Photo Credit: unknown
Josh Carr & Scottie Roche
The Wrong People Travel
Sept 6 & 7, 2019 7PM
Josh Carr and Scottie Roche set out on a journey to tell the story of their relationship as lovers, exes and finally as best friends in their debut cabaret, The Wrong People Travel. After being struck by a car in 2010, Carr found himself bedridden for months, unable to walk but with an intense desire to travel. As his recovery progressed and he was able to gain some mobility, the urge to travel became stronger. He started to plan a long trip with Roche, his ex-partner. It was this rekindling of a friendship and the exploration of their relationship, past and present, that inspired Carr and Roche to write their show.
“Like many queer folks, my ex is my best friend. It’s a unique dynamic that I hadn’t seen portrayed on stage. I wanted to share this hilarious and occasionally infuriating relationship through my love of musical theatre,” said Carr. Using music theater standards mixed with comedic, bawdy and often poignant personal stories, they tell a story of their not-so-traditional relationship of non-monogamy, queer love and friendship. They opened with songs reflecting their difficult childhoods and the blossoming of their romantic relationship, weaving their stories with A Quiet Thing from “Flora the Red Menace” (Kander/Ebb) and Lovesick (Yazbeck) from “Women on the Verge of Nervous Breakdown.” They cleverly used songs like Arthur in the Afternoon (Shire/Maltby), As Long as You’re Happy (Strouse/Maltby) and Under Separate Cover (Kleban) to explore this non-traditional, non-monogamous, non-heteronormative relationship. After an introspective and hilarious game of “who broke up with who first,” they ended the evening with a charming duet version of the title song, Why Do the Wrong People Travel (Coward).
As a debut cabaret, the evening was a success in many ways. Carr and Roche brought us into their friendship, successfully conveying an honest, humorous, and touching story of two people who find conventional joy in an unconventional, evolving relationship. A few of the songs, such as Buddy’s Blues (Sondheim), weren’t as polished in the presentation of the lyric or as united in the musical ensemble as they could be. The show will benefit from a few more times on its feet, both to solidify the flow between song and story and to allow both performers to feel more relaxed when conveying their unique and touching story. Both men posses lovely voices, which can be a blessing or a curse in cabaret. Both men sometimes over-sang the lyric. Perhaps the nerves of a debut show got the better of them in a few instances. Roche, in particular, seemed quite nervous as he spoke and sang. It is vital for both performers to present their story in their most authentic voices, knowing that their most authentic voice might not always be the prettiest sound they can make. The right sound is not always the best sound. The right sound facilitates the lyric, without calling attention to itself.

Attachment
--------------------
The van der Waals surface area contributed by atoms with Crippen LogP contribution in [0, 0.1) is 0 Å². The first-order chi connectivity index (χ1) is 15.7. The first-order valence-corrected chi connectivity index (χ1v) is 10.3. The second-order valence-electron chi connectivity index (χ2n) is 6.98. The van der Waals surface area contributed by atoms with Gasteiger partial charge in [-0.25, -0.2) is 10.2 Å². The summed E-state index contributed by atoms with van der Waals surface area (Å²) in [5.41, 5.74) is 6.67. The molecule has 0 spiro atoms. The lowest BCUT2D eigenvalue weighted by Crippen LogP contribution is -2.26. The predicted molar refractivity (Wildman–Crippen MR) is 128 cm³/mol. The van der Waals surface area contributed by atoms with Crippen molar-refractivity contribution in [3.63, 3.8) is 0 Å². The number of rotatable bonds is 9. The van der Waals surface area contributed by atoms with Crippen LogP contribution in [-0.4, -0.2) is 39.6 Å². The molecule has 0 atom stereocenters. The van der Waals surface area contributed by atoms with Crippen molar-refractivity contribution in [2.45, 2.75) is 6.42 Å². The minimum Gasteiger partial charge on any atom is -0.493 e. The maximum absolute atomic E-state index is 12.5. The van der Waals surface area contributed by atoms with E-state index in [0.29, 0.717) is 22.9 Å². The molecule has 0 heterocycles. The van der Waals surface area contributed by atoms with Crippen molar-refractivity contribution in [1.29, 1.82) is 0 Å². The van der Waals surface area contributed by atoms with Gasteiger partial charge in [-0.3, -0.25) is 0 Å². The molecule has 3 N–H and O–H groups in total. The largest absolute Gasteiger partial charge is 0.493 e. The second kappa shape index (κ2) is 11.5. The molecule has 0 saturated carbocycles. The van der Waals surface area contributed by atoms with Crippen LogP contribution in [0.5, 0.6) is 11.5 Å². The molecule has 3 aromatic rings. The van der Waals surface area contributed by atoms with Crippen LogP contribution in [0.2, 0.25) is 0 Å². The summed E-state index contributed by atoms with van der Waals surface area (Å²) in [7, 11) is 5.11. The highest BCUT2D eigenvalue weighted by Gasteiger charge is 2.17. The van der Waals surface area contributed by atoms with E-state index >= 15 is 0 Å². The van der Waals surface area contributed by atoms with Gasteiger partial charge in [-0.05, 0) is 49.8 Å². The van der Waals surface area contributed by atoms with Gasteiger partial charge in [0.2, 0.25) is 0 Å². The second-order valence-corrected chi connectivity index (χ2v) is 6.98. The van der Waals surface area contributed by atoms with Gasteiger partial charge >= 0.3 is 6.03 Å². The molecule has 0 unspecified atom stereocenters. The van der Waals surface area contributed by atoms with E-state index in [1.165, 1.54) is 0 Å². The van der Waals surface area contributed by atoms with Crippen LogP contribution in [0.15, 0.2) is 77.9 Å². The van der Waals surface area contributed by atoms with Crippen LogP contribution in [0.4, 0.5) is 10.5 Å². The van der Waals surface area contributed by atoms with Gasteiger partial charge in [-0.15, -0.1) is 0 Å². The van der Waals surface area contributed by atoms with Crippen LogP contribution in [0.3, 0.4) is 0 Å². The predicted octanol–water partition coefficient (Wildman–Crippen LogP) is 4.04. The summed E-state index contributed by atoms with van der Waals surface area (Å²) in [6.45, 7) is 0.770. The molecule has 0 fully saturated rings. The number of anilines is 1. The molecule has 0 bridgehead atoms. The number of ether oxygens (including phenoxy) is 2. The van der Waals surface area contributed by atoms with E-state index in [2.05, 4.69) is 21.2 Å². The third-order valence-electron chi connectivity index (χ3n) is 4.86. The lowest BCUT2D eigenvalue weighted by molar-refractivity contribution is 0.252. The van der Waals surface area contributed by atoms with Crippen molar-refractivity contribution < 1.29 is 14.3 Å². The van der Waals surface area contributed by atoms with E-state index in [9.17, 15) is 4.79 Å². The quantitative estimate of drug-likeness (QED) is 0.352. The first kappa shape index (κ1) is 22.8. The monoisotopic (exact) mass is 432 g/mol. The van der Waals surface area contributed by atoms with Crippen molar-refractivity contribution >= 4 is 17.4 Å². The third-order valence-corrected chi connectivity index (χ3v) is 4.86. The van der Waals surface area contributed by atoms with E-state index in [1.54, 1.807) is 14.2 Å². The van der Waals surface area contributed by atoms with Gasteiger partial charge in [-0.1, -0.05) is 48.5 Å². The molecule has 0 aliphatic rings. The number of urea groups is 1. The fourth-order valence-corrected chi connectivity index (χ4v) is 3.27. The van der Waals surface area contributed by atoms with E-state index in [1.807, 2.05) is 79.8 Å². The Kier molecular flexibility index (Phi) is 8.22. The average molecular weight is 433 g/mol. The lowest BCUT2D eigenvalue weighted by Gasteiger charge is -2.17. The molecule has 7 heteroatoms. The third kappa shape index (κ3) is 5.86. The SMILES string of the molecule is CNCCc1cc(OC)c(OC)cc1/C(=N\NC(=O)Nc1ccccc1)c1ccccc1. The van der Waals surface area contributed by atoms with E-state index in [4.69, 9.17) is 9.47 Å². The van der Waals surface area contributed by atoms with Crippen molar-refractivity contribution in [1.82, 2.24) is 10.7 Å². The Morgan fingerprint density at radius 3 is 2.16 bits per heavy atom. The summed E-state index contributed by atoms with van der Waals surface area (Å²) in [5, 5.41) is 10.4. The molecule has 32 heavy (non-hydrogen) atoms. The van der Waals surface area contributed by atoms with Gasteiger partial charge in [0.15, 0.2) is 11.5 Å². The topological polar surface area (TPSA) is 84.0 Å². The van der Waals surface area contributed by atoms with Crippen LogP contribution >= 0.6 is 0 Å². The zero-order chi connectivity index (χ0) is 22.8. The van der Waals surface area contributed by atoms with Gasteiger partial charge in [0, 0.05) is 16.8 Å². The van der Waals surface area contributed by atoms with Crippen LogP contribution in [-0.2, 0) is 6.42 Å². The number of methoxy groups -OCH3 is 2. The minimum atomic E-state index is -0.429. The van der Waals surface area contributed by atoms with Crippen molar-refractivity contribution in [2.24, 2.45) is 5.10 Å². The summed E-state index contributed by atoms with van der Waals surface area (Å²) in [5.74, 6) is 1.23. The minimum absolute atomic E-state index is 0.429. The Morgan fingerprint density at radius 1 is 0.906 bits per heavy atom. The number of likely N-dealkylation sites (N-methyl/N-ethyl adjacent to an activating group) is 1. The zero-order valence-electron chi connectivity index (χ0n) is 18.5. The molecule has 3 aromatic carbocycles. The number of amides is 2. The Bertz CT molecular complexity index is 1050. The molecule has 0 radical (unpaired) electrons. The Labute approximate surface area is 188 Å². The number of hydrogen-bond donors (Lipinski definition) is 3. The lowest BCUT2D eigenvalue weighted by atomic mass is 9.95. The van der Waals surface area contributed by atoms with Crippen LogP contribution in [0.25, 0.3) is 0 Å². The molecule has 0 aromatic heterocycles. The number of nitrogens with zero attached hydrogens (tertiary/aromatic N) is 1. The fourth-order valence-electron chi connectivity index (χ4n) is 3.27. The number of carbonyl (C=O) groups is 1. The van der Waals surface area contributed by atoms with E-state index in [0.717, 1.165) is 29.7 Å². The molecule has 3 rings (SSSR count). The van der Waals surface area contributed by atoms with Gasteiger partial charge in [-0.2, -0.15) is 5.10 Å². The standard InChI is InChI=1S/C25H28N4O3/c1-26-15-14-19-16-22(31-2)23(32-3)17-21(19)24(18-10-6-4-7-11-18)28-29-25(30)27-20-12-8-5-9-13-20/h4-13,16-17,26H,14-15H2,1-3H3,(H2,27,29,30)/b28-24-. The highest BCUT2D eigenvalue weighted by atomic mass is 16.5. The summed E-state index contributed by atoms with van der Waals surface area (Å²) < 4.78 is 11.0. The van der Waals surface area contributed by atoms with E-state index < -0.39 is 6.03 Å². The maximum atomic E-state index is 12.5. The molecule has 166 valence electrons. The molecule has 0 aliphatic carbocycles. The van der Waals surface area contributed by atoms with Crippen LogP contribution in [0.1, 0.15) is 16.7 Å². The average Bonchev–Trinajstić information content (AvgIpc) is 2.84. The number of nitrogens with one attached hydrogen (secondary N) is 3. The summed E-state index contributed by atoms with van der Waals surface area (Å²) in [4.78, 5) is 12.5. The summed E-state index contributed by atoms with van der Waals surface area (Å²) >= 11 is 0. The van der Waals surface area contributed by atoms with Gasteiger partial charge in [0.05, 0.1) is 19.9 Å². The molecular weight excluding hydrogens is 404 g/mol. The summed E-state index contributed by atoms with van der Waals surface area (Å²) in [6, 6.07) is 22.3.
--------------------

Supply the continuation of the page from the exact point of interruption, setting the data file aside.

Overall, this was a very enjoyable evening of storytelling through word and song. I applaud them for their strength and honesty and look forward to hearing more from them in the future.
The show was directed by Topher Cusumano with music direction by Karl Saint Lucy.